WASHINGTON — A coalition of state attorneys general vowed to file suit Friday to try to block President Donald Trump from stopping billions of dollars in “Obamacare” subsidies for consumers.
The office of California Attorney General Xavier Becerra (hahv-YEHR’ beh-SEH’-rah) says the federal suit will argue that the Trump administration violated a law that requires government agencies to obey existing statutes and follow orderly and transparent procedures.
The state officials will also argue that the Trump administration violated the U.S. Constitution’s “Take Care Clause,” which requires the executive branch to faithfully execute laws.
The Trump administration announced late Thursday night it’s stopping subsidies for copays and deductibles. The president took to Twitter before dawn Friday to say the Obama health law is imploding and Democrats should call him to make a deal.
Attorney General Jeff Sessions defended the Trump administration decision to stop making payments to insurers on television Friday morning .
Sessions said on “Fox and Friends” that the Justice Department does not believe the government can spend the $7 billion for insurers because Congress never appropriated it.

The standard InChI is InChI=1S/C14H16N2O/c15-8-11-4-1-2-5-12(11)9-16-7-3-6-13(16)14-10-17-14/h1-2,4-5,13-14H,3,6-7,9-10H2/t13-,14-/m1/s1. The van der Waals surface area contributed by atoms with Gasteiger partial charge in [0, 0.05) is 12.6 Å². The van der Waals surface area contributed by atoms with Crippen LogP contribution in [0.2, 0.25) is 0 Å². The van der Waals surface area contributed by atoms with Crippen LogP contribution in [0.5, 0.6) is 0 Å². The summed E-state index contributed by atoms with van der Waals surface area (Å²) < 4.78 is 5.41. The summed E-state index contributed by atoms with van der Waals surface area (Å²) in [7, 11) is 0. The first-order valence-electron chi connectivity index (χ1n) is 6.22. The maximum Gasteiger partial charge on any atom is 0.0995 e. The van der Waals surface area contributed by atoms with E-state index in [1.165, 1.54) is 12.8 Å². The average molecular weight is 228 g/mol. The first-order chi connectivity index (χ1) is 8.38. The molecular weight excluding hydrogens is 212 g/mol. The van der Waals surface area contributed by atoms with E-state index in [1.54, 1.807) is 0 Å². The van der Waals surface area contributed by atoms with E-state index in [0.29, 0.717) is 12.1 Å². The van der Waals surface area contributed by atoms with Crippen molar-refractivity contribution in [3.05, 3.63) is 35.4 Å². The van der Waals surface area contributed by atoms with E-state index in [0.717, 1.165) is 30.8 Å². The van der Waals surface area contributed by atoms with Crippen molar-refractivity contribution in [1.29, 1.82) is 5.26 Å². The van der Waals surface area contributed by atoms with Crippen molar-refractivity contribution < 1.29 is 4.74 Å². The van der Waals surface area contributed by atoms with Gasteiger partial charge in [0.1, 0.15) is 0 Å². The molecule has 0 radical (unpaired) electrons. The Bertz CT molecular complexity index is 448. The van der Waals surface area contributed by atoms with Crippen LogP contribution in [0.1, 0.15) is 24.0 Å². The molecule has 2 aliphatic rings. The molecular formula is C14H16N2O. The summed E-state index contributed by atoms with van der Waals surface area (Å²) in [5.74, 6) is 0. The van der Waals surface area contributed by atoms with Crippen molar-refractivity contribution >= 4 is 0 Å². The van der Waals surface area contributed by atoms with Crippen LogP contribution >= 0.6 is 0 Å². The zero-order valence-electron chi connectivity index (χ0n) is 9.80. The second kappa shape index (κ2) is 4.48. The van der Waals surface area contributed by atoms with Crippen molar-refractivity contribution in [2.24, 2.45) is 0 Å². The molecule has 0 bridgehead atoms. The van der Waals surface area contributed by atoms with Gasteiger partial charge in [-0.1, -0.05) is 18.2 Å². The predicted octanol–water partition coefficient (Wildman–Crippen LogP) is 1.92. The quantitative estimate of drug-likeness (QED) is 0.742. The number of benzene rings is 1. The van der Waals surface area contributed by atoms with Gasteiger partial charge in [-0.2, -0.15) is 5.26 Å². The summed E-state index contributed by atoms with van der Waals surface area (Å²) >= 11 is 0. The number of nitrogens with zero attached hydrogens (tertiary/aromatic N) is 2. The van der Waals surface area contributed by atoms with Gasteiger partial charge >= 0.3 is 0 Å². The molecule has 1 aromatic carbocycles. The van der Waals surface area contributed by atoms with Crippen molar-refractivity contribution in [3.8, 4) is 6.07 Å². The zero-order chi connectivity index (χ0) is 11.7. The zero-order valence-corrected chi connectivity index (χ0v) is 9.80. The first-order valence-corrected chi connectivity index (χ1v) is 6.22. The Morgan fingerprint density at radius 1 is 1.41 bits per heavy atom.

The subsidies help lower copays and deductibles for people with modest incomes.
The decision to stop the payments is expected to trigger a spike in premiums for next year, unless Trump reverses course or Congress authorizes the money.
Sessions said courts have found “the appropriation must come from Congress.” He said, “The president cannot do it.”
Trump termed the so-called “Obamacare” law a “broken mess” after his move.
Trump tweeted Friday that “piece by piece” his administration will begin the process of “giving America the great HealthCare it deserves!”
Trump also is inviting congressional Democrats to “call me to fix” America’s health care system as he prepares the order ceasing federal subsidy payments to health insurers.
In a pre-dawn post on his Twitter account Friday, the president reiterated his oft-stated argument that “Obamacare is imploding.”
Addressing Democrats, he tweeted that “massive subsidy payments to their pet insurance companies has stopped. Dems should call me to fix!”
Since his presidential campaign and nearly nine months in office, Trump has persistently called for getting rid of the 2010 Obama law. His fellow Republicans joined him in that cause, but neither Trump nor the GOP has been able to muster sufficient strength to get the repeal bill through the Senate.